MPs are worried. But why haven’t they said so? Why does that ComRes survey constitute real news, filling in quite a large blank in our understanding? What I find most striking about the survey, is what MPs thought of this statement: ‘I feel I can speak freely on transgender issues without undue fear of social media attacks or being accused of transphobia.’
Only 33 per cent of MPs agreed. 54 per cent disagreed.
In other words, the majority of MPs do not feel that they can freely discuss an issue that concerns the welfare of children and the safety of vulnerable women.
That, I think, is about as profound and worrying an example of a chilling effect as I’ve encountered in a career writing about politics and policy. When MPs can’t talk about something important, something has gone very badly wrong.
That finding is shocking, but not surprising. I know lots and lots of MPs who are indeed worried about this issue – since I started writing about this stuff, I’ve grown used to MPs (of all parties and ranks) quietly getting in touch to say they agree that there are unanswered questions and serious worries here.
Why? Why don’t they talk? I’ve written elsewhere that some of it is due to the huge political clout wielded by trans-rights groups: it takes a brave politician indeed to willingly invite accusations of bigotry from, say, Stonewall – even if Stonewall’s own position is under quite serious challenge thanks to genuinely courageous people like Jonny Best. (His petition calling on Stonewall to rethink its aggressive approach towards dissent over gender has now been signed by more than 6,000 people.)
Talking of courage, I know some people who follow this stuff who are angry at the political silence, raging that politicians are cowards who won’t speak up for women and their rights. I understand that anger, and at times I share it. But ultimately, it’s my job to explain things, not just rage about them. So I should point out that politicians are, in most ways, the same as the rest of us: complicated. They have all sorts of motives and rarely do things (or don’t do them) for a single reason.
And based on my various conversations, and wider experience of the group, I suggest all sorts of reasons for political silence here.
Cynical calculation: this isn’t an immediate priority and someone else might speak up, so why stick your neck out now? Tactical calculation: they’ll speak out, but not yet, because this isn’t the right moment. Sexism: a few male politicians can see the problems here, but regard this as an issue for a few over-excited women. (As an aside, maybe one day, if the Government does indeed retreat over this issue, I’ll write about the power of politicians’ wives: I know a number of male MPs who would vote against self-ID because their other half has forcibly explained the problems to them.) And here’s another reason: fear. Some politicians are scared too. Of course, it’s easy for angry voters to regard that as a bit pathetic: MPs are all volunteers, they asked for this job, so it’s a bit rich for them to complain when people call them names online, right? Maybe, but there can be more to it than that. Sometimes, that abuse is about a lot more than name-calling.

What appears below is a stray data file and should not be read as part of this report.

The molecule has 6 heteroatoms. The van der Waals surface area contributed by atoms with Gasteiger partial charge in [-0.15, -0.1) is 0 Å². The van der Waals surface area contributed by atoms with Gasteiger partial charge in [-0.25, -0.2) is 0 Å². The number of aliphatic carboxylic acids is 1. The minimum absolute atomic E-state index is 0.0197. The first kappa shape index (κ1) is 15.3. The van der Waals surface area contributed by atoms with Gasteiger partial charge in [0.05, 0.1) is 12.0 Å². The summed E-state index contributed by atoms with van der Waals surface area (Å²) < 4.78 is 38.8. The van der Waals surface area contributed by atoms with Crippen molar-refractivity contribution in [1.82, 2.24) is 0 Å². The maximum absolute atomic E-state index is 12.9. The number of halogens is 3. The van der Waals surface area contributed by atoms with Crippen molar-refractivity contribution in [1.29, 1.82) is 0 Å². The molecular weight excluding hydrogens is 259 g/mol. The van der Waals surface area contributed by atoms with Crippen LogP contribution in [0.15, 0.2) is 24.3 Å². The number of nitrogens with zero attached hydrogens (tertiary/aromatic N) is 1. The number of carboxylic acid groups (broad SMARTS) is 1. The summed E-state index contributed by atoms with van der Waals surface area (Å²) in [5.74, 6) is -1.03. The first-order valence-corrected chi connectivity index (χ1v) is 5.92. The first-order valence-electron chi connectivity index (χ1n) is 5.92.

Sometimes MPs are left in real fear of the people who don’t like what they say or do. Quite a few, on police advice, have varying degrees of security at home and in their offices. Threats and stalking are not wholly unusual. Most MPs are very conscious of the fact that one of their colleagues, Jo Cox, was murdered in 2016; older members remember attacks on Stephen Timms and before that, Nigel Jones.
This drift towards fear and rage in politics is about a lot more than the trans issue, but the trans issue still encapsulates it quite well: an angry, sometimes toxic political conversation is leaving politicians fearful.
That’s bad enough, but a detail in that ComRes poll makes it worse.
ComRes records the sex of the MPs in its survey. Among male MPs, 35 per cent said they believe they can speak freely about transgender issues, while 51 per cent said they cannot. Just 28 per cent of female MPs said they can speak freely. 63 per cent of women in Parliament said they cannot openly discuss matters of law and policy ‘without undue fear’.
The horrible, unbalanced and dysfunctional trans debate leaves some women feeling frightened, fearful about the loss of rights they’d once thought secure, and sometimes fearful for their own standing and security. Some are scared of losing the ability to speak and be heard. And that fear is felt even in Parliament.